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Turkish Journal of Biology

DOI

10.3906/biy-1503-12

Abstract

Melatonin, a derivative of the amino acid tryptophan, was initially thought to be mainly produced and secreted by the pineal gland; with time, it was also found in other tissues and organs, and even in plants. Since its discovery, the study of the role of the indole in cellular homeostasis has generated impressive data, which have led researchers to a common idea regarding the positive actions of melatonin in health. The uncontrolled production of free radicals in cellular systems leads to the situation termed oxidative stress, which has been signaled as the basis of disease and aging. In the exocrine pancreas, as in other parts of the body, a daily confrontation takes place against oxidative stress. The major signaling mechanisms controlling the physiology of the gland are affected under this situation. Because a love-hate relationship involving mitochondria and oxidative stress has been considered the basis of disease, any physiological regulator that sets hands on the system as a pacemaker will be determinant for the health's fate. Here we present an overview of the recent findings regarding the protective role of melatonin on the function of the exocrine pancreas, paying attention to the role of Ca2+ signaling and the involvement of mitochondria.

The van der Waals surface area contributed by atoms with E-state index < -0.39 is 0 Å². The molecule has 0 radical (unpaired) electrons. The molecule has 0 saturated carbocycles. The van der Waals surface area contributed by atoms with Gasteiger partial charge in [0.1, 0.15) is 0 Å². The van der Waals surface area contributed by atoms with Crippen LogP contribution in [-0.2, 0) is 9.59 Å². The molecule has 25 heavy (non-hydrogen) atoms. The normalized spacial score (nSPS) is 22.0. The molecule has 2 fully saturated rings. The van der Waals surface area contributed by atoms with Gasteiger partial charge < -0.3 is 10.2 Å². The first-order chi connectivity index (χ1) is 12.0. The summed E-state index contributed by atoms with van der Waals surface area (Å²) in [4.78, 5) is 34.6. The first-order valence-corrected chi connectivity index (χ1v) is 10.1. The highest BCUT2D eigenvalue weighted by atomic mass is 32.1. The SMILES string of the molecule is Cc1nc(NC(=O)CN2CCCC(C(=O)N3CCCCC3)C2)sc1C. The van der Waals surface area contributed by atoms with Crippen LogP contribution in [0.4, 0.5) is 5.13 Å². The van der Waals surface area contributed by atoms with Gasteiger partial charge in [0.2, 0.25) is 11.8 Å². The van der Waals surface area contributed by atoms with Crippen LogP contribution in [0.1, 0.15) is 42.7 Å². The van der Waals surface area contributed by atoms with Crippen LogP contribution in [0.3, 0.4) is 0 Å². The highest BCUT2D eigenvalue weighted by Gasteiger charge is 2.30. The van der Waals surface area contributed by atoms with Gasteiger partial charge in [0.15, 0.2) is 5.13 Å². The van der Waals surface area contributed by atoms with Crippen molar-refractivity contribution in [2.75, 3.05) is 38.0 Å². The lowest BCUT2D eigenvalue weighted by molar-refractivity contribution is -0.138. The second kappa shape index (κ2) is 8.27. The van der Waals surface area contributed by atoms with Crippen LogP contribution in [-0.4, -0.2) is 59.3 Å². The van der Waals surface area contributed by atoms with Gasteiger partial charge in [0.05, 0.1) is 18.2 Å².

First Page

801

Last Page

812

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